Socioeconomic status and death of children

Socioeconomic status is not associated with the death of children in unified analysis and multivariate analysis. In univariate analysis: OR=1.21; 95% CI=[0.77-1.88]; P-value=0.407 and in multivariate analysis: ORaj=1.2; 95% CI=[0.75-1.93]; P-value=0.447. In Nepal, a study of an observatory showed the role of the low socioeconomic level in the occurrence of deaths of children below five years of age [30]. Children born to poor households were more likely to die than children from rich households. Several other studies have shown this association between low levels of poverty and child deaths [31-35]. Our results differ from those reported by several authors. In 2017, Koffi et al. in Nigeria in a study on the socioeconomic determinants of mortality among children from 1 to 59 months showed that children who lived in the two poorest quintiles in households died more than those who lived in the wealthiest households. In Tanzani, in 2013, Nattey and collaborator found that the poorest died 2.4 times more than children born in the poorest households in a cross-sectional study that included 11,189 children under five living in 7,298 households in a surveillance system in 2005 [36]. A study conducted in a Nigerian observatory in 2015 [37], showed the low socioeconomic level of households was associated with the deaths of children under five.

This difference would be explained in this context of nutritional intervention by the fact that one more of the distribution of food, health and nutrition education messages is disseminated to all mothers of children. As a result, poor and rich alike have equal access to health care and disease prevention.

The birth season and the death of children before their second birthday

In both univariate and multivariate analysis, the birth season was not associated with the death of children. Becher et al. in a survival analysis showed that children born during the rainy season were more likely to die than children born during the dry season (HR=1.21 and P=0.04) [37]. Our results, different from those reported by Becher, could be explained by the fact of food supplementation in the region. In addition, during the lean season, households receive a ration called "household ration" in addition to the ration for children as soon as they reach the age of 06 months.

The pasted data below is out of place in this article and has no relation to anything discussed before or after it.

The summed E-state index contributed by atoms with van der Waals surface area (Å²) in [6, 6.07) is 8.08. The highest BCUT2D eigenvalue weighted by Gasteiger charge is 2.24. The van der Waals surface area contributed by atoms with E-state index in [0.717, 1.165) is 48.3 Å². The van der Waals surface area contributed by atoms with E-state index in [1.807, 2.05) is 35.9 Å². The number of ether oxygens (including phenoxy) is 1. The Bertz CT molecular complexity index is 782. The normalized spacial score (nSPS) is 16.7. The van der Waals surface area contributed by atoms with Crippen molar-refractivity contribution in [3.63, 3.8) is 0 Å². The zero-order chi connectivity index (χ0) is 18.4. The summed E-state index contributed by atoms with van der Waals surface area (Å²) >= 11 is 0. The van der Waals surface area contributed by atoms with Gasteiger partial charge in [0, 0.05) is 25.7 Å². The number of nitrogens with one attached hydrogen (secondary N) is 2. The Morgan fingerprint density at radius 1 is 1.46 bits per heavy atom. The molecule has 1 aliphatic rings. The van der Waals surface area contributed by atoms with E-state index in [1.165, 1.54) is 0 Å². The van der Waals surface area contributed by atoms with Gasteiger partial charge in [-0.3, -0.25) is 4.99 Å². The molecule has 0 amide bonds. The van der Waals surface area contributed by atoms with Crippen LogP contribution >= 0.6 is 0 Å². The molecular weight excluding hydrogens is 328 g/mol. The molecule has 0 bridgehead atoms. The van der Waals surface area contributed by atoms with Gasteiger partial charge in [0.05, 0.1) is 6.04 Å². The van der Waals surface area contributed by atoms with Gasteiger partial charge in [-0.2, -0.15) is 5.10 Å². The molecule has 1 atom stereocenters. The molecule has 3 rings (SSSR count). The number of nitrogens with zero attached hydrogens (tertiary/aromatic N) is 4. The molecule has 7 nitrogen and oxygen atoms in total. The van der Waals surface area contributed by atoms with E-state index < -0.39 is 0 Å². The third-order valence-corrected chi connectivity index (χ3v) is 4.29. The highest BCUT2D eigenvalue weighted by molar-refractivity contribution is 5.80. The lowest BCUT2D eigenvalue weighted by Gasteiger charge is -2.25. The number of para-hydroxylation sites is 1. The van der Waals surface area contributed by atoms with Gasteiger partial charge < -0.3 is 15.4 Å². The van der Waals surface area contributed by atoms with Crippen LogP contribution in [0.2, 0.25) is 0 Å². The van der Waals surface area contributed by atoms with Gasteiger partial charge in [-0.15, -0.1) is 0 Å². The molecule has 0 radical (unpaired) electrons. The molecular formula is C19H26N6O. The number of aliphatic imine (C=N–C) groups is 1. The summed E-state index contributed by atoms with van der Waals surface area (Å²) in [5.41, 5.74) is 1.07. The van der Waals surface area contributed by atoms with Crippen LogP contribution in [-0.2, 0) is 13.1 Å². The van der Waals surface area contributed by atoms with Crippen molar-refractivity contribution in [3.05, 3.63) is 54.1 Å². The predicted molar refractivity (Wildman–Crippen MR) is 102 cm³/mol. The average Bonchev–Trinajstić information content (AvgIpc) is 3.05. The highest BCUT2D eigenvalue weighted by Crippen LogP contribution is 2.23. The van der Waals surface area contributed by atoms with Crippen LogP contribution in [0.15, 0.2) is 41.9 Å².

Age of mothers at birth of children and death before their second birthday

In univariate, deceased children were 54% less likely to be born to mothers aged 20 to 34 compared to children born to mothers under 20 years of age (OR=0.46, 95% CI=[0.23-0.91] and P=0.027). In multivariate analysis the only factor associated with death was the age of the mothers. Being born to mothers aged 20 to 34 was associated with death. Children who died were 52% less likely to be born to mothers aged 20 to 34 compared to children born to mothers under 20 years of age (OR=0.48, 95% CI=[0.23-0.99] and P=0.047). In most studies, being born to mothers under the age of 20 was a factor associated with death [38-43]. Becher et al. also showed that mothers under the age of 18 were more likely to lose their child before the first birthday (RR=1.4 and 95% CI=[1.09-1.79]). Similar to those reported by Becher, several other authors have reported similar results; adolescents are less experienced in caring for children.

Conclusion

In this matched case-control study nested in a cohort of supplemented children with rural health and nutrition education, the factors associated with the death of children aged 6 to 24 months differ from the known factors associated with death outside the intervention of supplementation. The only factor associated with univariate and multivariate analysis in the model used was the age of the mothers. In univariate, deceased children were 54% less likely to be born to mothers aged 20 to 34 compared to children born to mothers under 20 years of age (OR=0.46, 95% CI=[0.23-0.91] and P=0.027). The nutritional status of children, socio-economic status, birth season, interreproductive space, and twins are not associated with the death of children in a context of nutritional intervention. Supplementation would therefore reduce the deaths of children from poor households and malnourished children.

Acknowledgements

Franck Garanet designed, performed, and analyzed the content; and all authors wrote the paper. All authors read and approved the final manuscript.

Conflict of Interest

All authors declare that they have no conflicts of interest with the contents of this article.

References